As of January 1st, Nevada officially became the first state to ban pre-employment drug screens for cannabis users.
Back in June 2019, Governor Steve Sisolak signed AB 132, a state law that bans Nevada’s employers from needlessly drug screening new job applicants. Typically, employers can use pre-employment drug screens to automatically eliminate applicants who test positive for marijuana. Now, this practice is pretty much illegal in the state, except under certain circumstances.
“Anybody over the age of 21 can possess or purchase cannabis. They should not be failing a drug test for cannabis as a condition of employment,” Jason Sturtsman, a professional cannabis consultant and member of Las Vegas NORML’s advisory board, told a local NBC affiliate. “If somebody wants to enjoy cannabis at home, in the comfort of their home, it is completely legal in the state of Nevada. They should not be excluded from a job.”
AB 132 will let most prospective job seekers off the hook when it comes to drug tests. That includes most fast food workers, culinary industry workers, office employees, and other jobs that either don’t include “safety sensitive” duties or belong to a trade union.
“It’s still going to be a big problem because there are exclusions for unions,” Madisen Saglibene, the executive director of Nevada NORML and Las Vegas NORML, told MERRY JANE last summer. Union jobs can include positions such as electricians or grocery store clerks. “The unions employ a lot of people in Las Vegas. And they definitely are not included in this legislation.”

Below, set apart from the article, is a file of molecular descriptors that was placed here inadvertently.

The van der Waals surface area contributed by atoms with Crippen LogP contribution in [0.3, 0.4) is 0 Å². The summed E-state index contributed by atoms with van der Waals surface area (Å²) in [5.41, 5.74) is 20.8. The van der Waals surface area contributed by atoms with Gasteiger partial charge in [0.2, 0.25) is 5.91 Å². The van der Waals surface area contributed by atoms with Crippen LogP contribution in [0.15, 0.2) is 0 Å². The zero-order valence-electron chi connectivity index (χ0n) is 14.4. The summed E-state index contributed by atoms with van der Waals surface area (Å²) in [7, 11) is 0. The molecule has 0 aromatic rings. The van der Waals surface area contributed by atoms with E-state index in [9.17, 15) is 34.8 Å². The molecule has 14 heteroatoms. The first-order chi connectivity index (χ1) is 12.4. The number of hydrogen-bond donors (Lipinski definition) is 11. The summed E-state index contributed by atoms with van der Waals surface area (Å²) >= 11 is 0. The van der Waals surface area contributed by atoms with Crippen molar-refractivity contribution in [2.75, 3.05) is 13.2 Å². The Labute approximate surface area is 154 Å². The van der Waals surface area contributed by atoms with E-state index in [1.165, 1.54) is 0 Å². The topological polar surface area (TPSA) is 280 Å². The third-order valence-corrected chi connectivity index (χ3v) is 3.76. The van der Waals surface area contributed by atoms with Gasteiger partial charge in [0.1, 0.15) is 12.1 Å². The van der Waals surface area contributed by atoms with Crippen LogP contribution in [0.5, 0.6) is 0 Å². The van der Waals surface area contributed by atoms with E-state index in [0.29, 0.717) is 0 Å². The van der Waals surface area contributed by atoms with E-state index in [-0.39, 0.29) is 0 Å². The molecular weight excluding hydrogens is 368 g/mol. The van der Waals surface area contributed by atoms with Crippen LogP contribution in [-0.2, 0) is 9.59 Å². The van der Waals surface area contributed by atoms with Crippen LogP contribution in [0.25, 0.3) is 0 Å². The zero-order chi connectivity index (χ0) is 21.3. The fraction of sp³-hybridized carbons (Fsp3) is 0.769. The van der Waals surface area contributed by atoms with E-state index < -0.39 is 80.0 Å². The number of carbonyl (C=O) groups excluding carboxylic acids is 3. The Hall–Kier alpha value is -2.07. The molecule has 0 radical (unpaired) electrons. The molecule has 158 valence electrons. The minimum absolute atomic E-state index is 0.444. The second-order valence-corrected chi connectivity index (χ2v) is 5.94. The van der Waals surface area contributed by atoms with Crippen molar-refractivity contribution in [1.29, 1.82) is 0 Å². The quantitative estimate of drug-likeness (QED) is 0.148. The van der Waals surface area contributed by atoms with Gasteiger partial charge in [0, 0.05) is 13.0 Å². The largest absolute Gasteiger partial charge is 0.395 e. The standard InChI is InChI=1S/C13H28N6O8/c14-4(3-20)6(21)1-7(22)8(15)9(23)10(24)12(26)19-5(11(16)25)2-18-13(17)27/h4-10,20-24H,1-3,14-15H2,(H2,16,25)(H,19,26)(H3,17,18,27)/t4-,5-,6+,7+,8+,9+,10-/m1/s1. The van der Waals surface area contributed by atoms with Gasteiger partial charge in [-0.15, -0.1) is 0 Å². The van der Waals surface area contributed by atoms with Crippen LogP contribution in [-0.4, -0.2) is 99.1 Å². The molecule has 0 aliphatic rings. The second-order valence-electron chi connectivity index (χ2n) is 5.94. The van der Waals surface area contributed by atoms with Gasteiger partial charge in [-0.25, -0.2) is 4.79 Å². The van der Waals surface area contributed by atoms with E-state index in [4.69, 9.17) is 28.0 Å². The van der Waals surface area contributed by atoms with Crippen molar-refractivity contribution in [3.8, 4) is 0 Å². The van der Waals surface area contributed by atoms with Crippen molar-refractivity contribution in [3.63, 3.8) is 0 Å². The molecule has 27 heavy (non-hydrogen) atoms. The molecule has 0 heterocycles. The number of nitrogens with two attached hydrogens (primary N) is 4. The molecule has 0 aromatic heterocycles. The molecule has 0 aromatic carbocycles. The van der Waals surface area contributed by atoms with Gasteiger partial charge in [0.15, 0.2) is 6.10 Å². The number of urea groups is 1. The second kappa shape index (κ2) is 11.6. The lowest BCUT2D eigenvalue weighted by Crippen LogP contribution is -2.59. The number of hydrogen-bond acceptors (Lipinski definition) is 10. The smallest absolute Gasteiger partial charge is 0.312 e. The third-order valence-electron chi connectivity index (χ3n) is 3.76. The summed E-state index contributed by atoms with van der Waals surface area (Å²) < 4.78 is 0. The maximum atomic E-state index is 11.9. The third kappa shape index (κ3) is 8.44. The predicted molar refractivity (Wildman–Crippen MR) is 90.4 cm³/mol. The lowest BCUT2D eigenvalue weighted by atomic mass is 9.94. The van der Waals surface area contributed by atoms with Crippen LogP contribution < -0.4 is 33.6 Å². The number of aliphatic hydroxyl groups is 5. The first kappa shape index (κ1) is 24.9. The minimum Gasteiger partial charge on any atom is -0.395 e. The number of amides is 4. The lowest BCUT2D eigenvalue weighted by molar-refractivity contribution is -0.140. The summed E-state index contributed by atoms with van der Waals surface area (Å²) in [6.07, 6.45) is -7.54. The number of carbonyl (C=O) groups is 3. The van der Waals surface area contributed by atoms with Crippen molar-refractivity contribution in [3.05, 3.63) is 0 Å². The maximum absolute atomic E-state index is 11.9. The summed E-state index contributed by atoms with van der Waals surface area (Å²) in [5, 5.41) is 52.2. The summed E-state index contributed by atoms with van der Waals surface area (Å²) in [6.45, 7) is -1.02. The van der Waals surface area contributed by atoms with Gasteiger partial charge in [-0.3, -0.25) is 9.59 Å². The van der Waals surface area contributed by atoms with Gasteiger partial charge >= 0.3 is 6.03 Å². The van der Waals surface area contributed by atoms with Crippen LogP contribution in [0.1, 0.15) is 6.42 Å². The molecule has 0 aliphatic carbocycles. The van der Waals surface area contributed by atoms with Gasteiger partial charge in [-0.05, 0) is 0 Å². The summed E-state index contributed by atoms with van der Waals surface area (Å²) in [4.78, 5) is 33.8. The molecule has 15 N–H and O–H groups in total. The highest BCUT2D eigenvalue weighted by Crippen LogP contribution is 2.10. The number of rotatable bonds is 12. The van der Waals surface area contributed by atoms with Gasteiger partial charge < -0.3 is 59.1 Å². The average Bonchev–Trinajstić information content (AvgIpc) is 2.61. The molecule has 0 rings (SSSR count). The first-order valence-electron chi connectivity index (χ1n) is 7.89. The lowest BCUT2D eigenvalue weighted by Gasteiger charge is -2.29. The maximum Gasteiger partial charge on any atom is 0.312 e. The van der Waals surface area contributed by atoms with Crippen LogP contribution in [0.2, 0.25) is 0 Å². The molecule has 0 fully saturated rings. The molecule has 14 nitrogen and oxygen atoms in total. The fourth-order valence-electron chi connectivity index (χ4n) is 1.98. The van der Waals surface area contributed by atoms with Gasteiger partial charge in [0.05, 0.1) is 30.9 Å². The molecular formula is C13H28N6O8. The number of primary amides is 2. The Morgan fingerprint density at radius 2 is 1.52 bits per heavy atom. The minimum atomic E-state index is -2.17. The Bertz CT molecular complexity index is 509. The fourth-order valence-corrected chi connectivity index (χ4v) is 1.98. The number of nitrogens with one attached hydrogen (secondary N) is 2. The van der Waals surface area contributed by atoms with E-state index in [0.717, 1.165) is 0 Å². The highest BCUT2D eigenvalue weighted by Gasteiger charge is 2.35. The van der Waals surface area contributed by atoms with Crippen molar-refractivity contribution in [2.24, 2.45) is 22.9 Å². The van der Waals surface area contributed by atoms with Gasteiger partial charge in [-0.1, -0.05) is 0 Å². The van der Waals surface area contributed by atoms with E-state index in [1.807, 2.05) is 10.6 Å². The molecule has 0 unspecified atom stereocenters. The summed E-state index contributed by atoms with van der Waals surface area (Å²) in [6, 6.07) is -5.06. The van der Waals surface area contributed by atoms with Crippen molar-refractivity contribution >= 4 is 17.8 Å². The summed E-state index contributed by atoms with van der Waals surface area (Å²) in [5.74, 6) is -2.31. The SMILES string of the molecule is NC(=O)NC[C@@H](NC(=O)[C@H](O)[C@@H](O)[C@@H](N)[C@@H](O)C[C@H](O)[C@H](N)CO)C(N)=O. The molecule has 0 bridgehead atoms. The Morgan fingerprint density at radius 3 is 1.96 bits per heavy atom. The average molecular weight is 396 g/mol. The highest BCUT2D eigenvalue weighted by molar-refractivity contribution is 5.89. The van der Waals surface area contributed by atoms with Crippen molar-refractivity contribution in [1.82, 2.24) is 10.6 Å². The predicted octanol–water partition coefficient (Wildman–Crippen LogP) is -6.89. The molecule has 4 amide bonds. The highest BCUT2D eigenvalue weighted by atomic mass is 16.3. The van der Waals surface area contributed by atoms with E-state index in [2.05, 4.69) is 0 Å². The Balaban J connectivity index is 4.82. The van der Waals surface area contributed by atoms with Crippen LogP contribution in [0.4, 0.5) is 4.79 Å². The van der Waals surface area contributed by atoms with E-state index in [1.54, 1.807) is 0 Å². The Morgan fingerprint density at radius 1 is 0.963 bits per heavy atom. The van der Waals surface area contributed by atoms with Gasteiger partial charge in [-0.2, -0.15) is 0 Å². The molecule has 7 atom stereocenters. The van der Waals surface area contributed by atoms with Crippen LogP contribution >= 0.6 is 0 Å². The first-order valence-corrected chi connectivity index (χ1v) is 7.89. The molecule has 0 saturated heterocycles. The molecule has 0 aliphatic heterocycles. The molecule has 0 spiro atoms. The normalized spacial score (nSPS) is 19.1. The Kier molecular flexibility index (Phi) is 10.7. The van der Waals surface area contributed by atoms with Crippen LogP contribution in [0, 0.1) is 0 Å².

On top of unions, positions deemed “safety sensitive” are also exempt from the drug-screening ban. These jobs include firefighters, medical personnel, police officers, construction workers, and professional drivers.
Furthermore, businesses may still craft and implement anti-cannabis policies in the workplace. In other words, just because weed is legal in Nevada doesn’t mean you can show up to work blazed AF. If employers think you’re toking on the job, they can still order a drug screen and fire you if you test positive.
“The law still allows for employers to have a drug policy, including for marijuana,” attorney Jeffrey Gronich said. “As far as the law says right now, they can still do random drug testing. So, it doesn’t prevent you — once you have the job — it doesn’t mean all’s free and clear. You can still be terminated for showing up to work under the influence.”
While Nevada is the first state to ban pre-employment drug screens for recreational marijuana, it’s neither the first nor the only state to block employers from unfairly discriminating against cannabis consumers.
Maine has banned employment discrimination against medical marijuana patients — and only medical patients — since the Pine Tree State launched its medical cannabis program in 1999. In August 2019, Oklahoma enacted similar drug screening rules for its medical marijuana patients.
Meanwhile, in California and Colorado — the first states to legalize medical and recreational cannabis, respectively — anyone can be legally terminated from their job if they test positive for weed, whether they need cannabis medically or not.
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